May 3 also marked the 75th anniversary of Joe DiMaggio’s first game in the majors. Joe D. is the only Yankees player with more hits (1,185) than Cano in his first six calendar years. The Clipper also had a more productive debut in 1936 with a triple, two singles and an RBI in six at-bats in a 14-5 victory over the St. Louis Browns at the original Yankee Stadium.
When Cano came out of Sunday’s game in the eighth inning, it left Nick Swisher as the only Yankees player who had played every inning of every game. That ended Tuesday night as he was not in the starting lineup, not because of injury but for a rest.
It turned out that the Yankees did not trade a future American League Rookie of the Year Award winner to get Curtis Granderson from the Tigers 11 months ago.
Austin Jackson, a highly-touted prospect in the Yankees’ system, went to Detroit along with relief pitcher Phil Coke in the three-team trade also involving the Diamondbacks Dec. 8, 2009 that brought Granderson to the Bronx and included sending pitcher Ian Kennedy to Arizona.
When Jackson got off to a smoking start for the Tigers as their center fielder and leadoff hitter, Rookie of the Year talk surrounded him for much of the first half. Jackson tailed off somewhat in the second half, although he still had a fine year. It just was not as good as that of Rangers closer Neftali Feliz, who set a rookie record with 40 saves and was the choice of the Baseball Writers’ Association of America for the Jackie Robinson Award that was announced Monday.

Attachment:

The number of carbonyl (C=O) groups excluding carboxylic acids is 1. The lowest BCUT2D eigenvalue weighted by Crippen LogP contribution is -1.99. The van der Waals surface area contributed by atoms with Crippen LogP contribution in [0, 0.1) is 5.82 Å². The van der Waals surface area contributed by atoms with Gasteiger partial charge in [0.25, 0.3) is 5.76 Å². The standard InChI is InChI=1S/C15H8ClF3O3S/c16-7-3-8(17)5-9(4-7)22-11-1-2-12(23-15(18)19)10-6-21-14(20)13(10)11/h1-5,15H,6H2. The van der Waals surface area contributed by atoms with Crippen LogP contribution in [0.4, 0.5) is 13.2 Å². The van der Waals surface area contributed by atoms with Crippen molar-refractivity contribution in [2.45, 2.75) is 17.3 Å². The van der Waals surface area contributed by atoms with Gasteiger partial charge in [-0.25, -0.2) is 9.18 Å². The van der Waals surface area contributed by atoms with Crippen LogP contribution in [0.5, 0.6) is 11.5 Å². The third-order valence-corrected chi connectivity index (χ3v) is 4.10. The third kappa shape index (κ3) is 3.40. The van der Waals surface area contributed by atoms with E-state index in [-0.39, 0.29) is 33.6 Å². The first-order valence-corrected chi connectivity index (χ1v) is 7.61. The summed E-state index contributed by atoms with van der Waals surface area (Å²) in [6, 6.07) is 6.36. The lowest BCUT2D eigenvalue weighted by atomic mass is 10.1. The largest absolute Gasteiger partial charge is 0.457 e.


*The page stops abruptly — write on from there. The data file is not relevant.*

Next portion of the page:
Felix, 22, was listed first on 20 of the 28 ballots submitted by two writers in each league city, second on seven and third on one to amass 122 points, based on the 5-3-1 tabulation system. Feliz’s saves total broke the previous rookie mark of 37 by 2000 winner Kazuhiro Sasaki of the Mariners.
Feliz, who had a 4-3 record with a 2.73 ERA in 70 relief appearances, is the first Dominican pitcher to win the award and the third winner from the Dominican Republic overall, joining Alfredo Griffin and Angel Berroa. Dominican-born winners in the National League were Raul Mondesi, Rafael Furcal, Albert Pujols and Hanley Ramirez.